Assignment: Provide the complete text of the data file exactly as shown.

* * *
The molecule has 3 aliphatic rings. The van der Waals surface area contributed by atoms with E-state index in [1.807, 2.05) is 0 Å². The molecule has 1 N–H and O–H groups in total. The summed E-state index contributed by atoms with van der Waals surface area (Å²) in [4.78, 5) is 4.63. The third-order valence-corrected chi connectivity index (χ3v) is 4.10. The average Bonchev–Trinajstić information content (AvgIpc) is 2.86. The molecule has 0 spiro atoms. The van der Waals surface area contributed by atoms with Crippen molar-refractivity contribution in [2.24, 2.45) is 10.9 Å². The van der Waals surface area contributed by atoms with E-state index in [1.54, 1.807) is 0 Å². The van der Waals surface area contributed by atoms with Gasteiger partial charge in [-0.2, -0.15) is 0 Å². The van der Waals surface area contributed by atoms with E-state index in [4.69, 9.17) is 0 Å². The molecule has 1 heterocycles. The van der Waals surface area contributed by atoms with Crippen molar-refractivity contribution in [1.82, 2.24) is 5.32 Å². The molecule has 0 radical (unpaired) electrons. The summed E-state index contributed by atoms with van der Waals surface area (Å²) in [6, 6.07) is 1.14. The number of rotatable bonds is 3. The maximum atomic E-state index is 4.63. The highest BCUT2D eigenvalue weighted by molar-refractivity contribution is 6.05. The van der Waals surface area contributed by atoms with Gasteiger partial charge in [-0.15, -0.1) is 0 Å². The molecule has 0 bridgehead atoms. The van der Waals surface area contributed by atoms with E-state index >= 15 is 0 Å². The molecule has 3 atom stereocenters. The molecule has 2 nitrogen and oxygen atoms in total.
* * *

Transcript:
The molecule has 3 aliphatic rings. The van der Waals surface area contributed by atoms with E-state index in [1.807, 2.05) is 0 Å². The molecule has 1 N–H and O–H groups in total. The summed E-state index contributed by atoms with van der Waals surface area (Å²) in [4.78, 5) is 4.63. The third-order valence-corrected chi connectivity index (χ3v) is 4.10. The average Bonchev–Trinajstić information content (AvgIpc) is 2.86. The molecule has 0 spiro atoms. The van der Waals surface area contributed by atoms with Crippen molar-refractivity contribution in [2.24, 2.45) is 10.9 Å². The van der Waals surface area contributed by atoms with E-state index in [1.54, 1.807) is 0 Å². The van der Waals surface area contributed by atoms with Gasteiger partial charge in [-0.2, -0.15) is 0 Å². The van der Waals surface area contributed by atoms with E-state index in [4.69, 9.17) is 0 Å². The molecule has 1 heterocycles. The van der Waals surface area contributed by atoms with Crippen molar-refractivity contribution in [1.82, 2.24) is 5.32 Å². The molecule has 0 radical (unpaired) electrons. The summed E-state index contributed by atoms with van der Waals surface area (Å²) in [6, 6.07) is 1.14. The number of rotatable bonds is 3. The maximum atomic E-state index is 4.63. The highest BCUT2D eigenvalue weighted by molar-refractivity contribution is 6.05. The van der Waals surface area contributed by atoms with Gasteiger partial charge in [-0.15, -0.1) is 0 Å². The molecule has 0 bridgehead atoms. The van der Waals surface area contributed by atoms with E-state index >= 15 is 0 Å². The molecule has 3 atom stereocenters. The molecule has 2 nitrogen and oxygen atoms in total.